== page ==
But when the applause over her performance had died down and Congressmen sat down to evaluate their gains, they found nothing substantive. They hadn't succeeded either in embarrassing the government, or in showing up cracks in the NDA. Returning empty-handed from Parliament, Congress spin doctors were reduced to contrasting Sonia's better-than-usual performance against Prime Minister Atal Behari Vajpayee's lacklustre late-night speech on August 19. The no-confidence exercise thus seems to have been intended solely to showcase Sonia and pitch her as the alternative leader to Vajpayee.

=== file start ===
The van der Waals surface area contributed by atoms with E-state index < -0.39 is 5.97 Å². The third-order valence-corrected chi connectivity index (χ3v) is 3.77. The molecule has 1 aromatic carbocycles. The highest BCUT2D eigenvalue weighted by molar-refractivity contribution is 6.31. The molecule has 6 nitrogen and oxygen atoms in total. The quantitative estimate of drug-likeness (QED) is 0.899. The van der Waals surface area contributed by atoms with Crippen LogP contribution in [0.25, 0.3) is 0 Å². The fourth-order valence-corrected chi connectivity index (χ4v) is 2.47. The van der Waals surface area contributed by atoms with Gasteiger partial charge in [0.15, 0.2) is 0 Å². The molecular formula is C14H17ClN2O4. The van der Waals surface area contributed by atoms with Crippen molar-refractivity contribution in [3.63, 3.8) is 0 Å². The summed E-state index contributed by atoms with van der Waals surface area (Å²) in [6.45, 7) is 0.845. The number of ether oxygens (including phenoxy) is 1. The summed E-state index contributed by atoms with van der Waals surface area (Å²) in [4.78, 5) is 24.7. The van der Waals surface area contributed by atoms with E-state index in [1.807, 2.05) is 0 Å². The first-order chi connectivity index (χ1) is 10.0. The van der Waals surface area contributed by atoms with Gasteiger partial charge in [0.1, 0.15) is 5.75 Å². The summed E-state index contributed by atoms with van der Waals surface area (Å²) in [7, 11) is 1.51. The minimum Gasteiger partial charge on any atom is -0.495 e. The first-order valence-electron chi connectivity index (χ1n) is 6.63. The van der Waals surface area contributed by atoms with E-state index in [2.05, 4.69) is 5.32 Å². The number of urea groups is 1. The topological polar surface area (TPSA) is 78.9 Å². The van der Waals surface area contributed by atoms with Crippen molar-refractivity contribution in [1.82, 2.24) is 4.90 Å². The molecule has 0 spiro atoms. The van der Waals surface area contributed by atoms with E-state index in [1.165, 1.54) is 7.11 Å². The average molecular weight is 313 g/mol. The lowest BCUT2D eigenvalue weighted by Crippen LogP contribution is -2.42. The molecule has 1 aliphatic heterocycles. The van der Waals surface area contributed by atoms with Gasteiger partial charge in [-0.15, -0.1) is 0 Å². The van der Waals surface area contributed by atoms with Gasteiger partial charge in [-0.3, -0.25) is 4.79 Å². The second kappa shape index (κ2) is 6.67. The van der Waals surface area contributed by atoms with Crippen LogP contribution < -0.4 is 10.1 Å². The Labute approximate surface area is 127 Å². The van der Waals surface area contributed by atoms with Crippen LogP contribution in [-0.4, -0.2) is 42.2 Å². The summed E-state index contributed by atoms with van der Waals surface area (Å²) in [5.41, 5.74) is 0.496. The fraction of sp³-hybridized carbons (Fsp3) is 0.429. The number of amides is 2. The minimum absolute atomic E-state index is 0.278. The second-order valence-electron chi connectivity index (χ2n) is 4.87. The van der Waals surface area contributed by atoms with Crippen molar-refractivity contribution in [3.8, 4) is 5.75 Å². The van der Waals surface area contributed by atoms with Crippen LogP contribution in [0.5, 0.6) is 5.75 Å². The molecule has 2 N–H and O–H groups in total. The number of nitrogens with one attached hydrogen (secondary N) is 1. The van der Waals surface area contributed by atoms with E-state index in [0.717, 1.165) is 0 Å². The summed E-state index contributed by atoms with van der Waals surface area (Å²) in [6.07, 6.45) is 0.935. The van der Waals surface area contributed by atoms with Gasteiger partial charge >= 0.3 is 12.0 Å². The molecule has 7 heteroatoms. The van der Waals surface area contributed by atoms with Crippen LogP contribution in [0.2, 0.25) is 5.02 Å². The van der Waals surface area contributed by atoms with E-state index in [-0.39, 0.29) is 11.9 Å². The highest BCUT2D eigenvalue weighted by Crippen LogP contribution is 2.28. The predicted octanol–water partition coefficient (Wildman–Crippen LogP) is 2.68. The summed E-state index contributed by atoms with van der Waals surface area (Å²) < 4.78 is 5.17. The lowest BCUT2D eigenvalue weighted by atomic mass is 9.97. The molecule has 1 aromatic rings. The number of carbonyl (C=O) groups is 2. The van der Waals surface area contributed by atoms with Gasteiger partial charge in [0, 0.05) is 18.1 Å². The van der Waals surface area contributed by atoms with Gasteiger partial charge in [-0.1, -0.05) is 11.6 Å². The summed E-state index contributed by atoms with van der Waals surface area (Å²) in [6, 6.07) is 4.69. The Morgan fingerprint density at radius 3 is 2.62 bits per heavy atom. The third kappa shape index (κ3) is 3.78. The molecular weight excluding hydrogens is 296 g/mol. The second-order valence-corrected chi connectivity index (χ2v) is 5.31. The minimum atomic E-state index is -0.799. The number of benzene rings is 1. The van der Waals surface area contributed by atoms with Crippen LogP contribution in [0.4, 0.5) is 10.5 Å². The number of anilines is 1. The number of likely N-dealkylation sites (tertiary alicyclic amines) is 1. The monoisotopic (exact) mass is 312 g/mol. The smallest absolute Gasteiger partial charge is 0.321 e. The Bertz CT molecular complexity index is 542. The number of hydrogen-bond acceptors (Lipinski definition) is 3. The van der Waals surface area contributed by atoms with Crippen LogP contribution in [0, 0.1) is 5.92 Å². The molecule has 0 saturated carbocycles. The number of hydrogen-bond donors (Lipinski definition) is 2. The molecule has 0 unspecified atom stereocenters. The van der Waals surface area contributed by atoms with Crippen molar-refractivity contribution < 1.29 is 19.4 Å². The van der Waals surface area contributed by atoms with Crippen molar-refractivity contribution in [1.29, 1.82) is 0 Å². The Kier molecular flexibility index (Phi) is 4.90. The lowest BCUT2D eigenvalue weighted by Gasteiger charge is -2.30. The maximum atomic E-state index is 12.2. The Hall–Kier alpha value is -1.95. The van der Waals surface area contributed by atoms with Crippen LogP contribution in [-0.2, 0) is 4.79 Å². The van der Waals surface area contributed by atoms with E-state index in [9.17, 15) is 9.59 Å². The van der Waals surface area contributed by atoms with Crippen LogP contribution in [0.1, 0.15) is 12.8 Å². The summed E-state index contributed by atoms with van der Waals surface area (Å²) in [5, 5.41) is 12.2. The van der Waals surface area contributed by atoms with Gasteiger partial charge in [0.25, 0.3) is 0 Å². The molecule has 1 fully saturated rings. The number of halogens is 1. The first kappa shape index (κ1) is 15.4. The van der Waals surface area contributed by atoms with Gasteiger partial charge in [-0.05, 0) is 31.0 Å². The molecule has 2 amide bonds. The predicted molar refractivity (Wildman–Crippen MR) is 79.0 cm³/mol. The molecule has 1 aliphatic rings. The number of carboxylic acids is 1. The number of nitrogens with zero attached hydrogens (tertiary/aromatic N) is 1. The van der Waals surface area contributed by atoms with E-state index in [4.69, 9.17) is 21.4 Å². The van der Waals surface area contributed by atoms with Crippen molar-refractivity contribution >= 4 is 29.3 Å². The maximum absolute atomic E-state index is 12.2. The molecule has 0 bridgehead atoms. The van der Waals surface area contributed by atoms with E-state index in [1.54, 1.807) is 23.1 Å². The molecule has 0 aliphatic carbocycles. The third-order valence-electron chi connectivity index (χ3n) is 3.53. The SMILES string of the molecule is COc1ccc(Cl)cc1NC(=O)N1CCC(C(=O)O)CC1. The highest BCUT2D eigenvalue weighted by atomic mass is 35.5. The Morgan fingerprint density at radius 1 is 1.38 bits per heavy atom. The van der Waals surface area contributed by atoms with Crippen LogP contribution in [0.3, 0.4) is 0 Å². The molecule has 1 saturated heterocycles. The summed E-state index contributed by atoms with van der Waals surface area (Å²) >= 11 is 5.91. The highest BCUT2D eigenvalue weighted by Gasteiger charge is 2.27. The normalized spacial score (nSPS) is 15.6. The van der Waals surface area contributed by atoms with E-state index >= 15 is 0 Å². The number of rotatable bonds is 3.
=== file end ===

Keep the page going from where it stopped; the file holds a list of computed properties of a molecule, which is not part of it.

The question that naturally follows is whether Sonia can deliver the goods. Even the party's most ardent sympathisers aren't entirely sure. Though they agree that the Congress is the only viable alternative to the BJP, they acknowledge that the party faces a "credibility gap" in the voters' perception, which the no-confidence adventure did nothing to bridge. "The politics of exposé is counter-productive. The Congress doesn't need to expose the NDA's self-evident monumental follies. It needs to evolve its own strategy," says Jamia Millia Islamia's Mushirul Hasan.